Teacher Champion - Janine Jackson
In this issue of our BCAITC Teacher Champion series, we profile BC teacher Janine Jackson. Discover her passion for educating students about BC agriculture, food, and the environment.
What school do you teach at? A: I currently teach at Dorothy Peacock Elementary in Langley.
What grade(s) do you teach? A: I teach Grade 2.
How and when did you first learn about BCAITC? A: I first learned about BCAITC in 2017 when another teacher told me about the Spuds in Tubs program. It seemed like a fantastic program for the students I was teaching. After I applied, I was welcomed into the program very quickly and have enjoyed participating in it ever since.
How long have you been teaching students about BC agriculture and food? A: I have been teaching students about food and agriculture in BC for about six years now. In the beginning, it was mostly around the Spuds in Tubs program; however, I have been increasing the food and nutrition program I teach. This is giving students more opportunities to learn about (and try) foods that are grown in British Columbia.
What are the most important things that you want your students to learn about BC agriculture and food? A: I want to increase the appreciation students have for healthy, local foods. I often hear from parents about how their child is a picky eater and is hesitant to try new foods. When we make healthy meals and the children help us prepare them, I find they get excited about these new foods and are more willing to try (and enjoy) them. I think the biggest shock for students is how delicious a salad can be - it always surprises me how many kids have never eaten a salad before!
BCAITC has over 500 free downloadable resources including lesson plans, activities, videos, recipes, and more! What is your favourite BCAITC resource and why? A: The recipes are my favourite BCAITC resource. There are some fantastic recipes that are simple and easy to recreate. I have also participated in a few of the Cook-Along sessions with BCAITC. Many of these videos are posted online, so you can cook along with Chef Randle and not only make delicious food but also learn about how some of the ingredients are grown by the farmers who grow them.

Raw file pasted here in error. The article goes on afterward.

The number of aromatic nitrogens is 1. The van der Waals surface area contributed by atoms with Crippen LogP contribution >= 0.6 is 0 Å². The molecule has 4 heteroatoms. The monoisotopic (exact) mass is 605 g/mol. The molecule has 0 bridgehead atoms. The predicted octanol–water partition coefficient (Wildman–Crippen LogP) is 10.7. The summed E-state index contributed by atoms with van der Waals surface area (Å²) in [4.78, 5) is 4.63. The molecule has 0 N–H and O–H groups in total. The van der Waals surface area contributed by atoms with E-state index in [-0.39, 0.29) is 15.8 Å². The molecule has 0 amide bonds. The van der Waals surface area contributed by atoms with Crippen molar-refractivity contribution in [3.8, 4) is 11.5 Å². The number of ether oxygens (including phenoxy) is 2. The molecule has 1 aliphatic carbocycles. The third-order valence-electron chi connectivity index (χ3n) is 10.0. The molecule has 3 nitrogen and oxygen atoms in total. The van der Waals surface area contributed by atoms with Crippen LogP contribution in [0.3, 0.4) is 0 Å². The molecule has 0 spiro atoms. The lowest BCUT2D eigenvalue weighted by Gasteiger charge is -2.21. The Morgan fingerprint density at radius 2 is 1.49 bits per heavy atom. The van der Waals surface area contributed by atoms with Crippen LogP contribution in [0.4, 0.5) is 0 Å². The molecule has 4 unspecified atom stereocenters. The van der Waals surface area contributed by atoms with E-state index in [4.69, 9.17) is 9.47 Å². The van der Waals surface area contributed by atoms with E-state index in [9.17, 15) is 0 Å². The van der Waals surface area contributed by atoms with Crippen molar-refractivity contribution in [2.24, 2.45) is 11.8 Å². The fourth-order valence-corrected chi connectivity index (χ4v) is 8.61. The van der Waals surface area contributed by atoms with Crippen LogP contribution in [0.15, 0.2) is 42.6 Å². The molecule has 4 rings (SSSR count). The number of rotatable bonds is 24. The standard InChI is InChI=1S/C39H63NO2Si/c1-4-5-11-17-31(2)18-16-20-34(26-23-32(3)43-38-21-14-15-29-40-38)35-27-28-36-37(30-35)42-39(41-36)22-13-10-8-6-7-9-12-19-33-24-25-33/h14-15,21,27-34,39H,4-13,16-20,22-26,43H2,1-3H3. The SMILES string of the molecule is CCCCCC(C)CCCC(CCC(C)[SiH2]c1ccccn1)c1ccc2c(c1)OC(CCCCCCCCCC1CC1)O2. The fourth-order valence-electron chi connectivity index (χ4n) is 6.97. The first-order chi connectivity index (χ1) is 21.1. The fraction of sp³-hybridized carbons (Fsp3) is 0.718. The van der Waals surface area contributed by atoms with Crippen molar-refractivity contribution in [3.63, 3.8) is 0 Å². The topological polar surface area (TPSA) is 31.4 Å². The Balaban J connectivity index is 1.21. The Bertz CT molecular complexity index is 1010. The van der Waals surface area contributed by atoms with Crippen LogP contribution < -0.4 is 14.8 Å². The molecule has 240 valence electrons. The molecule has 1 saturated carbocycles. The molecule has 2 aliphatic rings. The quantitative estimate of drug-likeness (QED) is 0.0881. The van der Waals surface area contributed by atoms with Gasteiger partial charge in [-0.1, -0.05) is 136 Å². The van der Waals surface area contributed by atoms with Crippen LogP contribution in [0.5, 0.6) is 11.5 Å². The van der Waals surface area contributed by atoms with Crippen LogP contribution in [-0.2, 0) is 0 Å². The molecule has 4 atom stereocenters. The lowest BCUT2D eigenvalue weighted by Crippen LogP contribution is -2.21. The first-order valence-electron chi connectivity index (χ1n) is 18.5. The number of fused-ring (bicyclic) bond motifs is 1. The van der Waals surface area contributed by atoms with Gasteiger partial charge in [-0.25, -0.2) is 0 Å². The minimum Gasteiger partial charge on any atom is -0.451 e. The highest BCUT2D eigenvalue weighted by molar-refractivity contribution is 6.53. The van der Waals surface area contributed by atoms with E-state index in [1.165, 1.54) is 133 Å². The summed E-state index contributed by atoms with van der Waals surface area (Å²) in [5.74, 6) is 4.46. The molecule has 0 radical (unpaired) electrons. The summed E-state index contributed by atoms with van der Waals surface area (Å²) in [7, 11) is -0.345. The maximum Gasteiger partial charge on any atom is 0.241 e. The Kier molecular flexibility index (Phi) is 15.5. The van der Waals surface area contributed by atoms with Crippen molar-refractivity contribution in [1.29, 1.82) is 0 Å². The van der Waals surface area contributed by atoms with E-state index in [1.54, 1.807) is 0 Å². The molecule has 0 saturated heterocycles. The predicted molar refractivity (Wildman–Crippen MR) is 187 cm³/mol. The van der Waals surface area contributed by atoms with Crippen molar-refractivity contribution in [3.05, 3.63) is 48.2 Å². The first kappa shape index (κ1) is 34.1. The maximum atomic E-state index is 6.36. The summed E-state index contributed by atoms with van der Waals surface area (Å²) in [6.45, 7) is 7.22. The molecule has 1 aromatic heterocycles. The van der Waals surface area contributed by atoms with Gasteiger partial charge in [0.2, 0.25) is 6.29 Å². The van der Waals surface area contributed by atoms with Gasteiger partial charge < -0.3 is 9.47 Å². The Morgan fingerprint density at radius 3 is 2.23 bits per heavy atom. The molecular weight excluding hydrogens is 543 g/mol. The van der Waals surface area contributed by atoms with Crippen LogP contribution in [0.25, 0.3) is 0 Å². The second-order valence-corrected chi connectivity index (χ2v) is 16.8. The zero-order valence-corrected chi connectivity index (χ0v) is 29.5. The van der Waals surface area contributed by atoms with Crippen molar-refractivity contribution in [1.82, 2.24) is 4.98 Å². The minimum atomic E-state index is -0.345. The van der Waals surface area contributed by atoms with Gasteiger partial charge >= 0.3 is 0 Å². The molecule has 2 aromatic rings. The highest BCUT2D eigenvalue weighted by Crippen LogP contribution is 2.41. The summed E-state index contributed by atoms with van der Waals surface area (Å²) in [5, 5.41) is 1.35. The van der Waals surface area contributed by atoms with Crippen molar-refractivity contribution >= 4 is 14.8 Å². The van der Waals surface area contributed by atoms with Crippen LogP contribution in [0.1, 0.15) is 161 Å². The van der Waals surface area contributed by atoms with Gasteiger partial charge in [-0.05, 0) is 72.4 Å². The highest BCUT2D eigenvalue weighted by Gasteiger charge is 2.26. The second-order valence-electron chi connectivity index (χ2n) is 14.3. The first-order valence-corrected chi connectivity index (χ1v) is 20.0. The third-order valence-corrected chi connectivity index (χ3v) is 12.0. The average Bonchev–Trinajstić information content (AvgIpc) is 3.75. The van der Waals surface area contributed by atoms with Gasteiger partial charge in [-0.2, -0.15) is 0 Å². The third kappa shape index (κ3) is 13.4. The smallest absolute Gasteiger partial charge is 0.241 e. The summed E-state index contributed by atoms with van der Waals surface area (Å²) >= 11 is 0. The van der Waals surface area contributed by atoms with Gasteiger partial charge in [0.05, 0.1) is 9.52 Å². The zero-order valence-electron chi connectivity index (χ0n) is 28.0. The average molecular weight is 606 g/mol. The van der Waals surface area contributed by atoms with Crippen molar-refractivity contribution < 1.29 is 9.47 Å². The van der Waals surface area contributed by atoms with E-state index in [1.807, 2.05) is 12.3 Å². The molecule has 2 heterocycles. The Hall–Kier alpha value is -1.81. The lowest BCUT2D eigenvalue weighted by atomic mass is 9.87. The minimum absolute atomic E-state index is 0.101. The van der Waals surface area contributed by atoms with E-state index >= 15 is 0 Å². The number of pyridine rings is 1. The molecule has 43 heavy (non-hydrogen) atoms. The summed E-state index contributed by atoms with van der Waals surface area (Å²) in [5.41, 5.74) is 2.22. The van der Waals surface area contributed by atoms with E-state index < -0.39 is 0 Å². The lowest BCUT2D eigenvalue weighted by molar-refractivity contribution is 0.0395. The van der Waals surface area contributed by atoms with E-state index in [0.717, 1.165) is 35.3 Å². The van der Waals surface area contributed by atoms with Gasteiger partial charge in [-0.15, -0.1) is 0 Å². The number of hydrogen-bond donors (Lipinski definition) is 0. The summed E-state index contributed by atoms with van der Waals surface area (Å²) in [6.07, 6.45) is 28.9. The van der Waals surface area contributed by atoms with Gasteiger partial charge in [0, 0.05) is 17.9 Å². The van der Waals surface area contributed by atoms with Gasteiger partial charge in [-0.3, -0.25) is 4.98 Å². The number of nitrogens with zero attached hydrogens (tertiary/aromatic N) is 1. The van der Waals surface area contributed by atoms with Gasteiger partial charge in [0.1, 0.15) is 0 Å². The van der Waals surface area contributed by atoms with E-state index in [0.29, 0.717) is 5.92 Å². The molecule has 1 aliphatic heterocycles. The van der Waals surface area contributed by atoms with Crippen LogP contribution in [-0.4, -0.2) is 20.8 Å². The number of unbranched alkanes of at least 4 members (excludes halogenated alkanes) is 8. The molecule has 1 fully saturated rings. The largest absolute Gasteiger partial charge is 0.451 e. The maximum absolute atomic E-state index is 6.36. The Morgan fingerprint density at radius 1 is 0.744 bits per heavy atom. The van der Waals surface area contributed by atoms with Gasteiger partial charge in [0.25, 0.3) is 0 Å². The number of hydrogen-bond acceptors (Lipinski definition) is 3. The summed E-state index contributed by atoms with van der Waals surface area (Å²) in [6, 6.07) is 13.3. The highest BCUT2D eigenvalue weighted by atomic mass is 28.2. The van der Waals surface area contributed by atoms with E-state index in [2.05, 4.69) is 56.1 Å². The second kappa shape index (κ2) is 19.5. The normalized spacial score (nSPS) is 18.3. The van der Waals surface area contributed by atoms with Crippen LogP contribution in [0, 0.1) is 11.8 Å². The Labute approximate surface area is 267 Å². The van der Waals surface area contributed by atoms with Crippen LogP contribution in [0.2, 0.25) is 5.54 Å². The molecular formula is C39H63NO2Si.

The other resource I often use is the Fresh Story pages. Our school participates in the BC School Fruit and Vegetable Nutrition Program, so we regularly receive different fruits and vegetables for the kids to enjoy. When we get something new or a bit different, I like to open up the Fresh Story for that item to teach the kids more about it.
What is your favourite BCAITC program and why? A: My favourite program is Spuds in Tubs. There are so many valuable lessons my students learn with this program. The students have to be responsible for their plants and make sure they are watering them regularly. They see how simple it is to grow food, even when you don't have a garden. The shock and amazement on their faces when they finally harvest their potatoes and find out how many they were able to grow is also incredibly rewarding.
In 2019, I also had the opportunity to participate in BCAITC's Educators Agriculture Tour (E. A. T.). Through this event, I learned a lot about BCAITC and all the wonderful activities, resources, and programs they have available for teachers and students.
Describe an agriculture or food-based project/program you have implemented in your classroom/school recently. A: With the help of a student teacher, we recently started an Eco-Club at our school. This is a lunch club for students who are interested in working on our community garden and helping students at our school build better recycling habits. The kids who participate are very excited to help the school and are learning a lot about both agriculture and sustainability.
Do you have any advice for other educators on how to integrate agriculture and food education into their curriculum? A: My advice is to start with something small that you love doing. If you enjoy taking care of plants in your house, have your students take care of a small plant in their desk/table groups, they love giving their plant a name and checking to see if it needs water.
If you love cooking, try making something easy together in your classroom for example, a friendship fruit salad for Valentine's Day is a great activity. Students bring cut fruit from home, turn it into a fruit salad, and then eat it together in the classroom. As you put each fruit into the fruit salad, you can use Fresh Stories and talk about where it is grown or how it is harvested.
Another activity, I recommend is to bring up BCAITC's Agriculture, Fish and Food Map - as the kids are eating their snack or lunch, investigate some of the foods they brought to find out where in BC they may have come from.
About the Teacher Champion Series: This monthly BCAITC series features BC teachers and school staff who are passionate about providing agriculture and food education to K-12 students. For more information, contact BCAITC Communications Coordinator, firstname.lastname@example.org.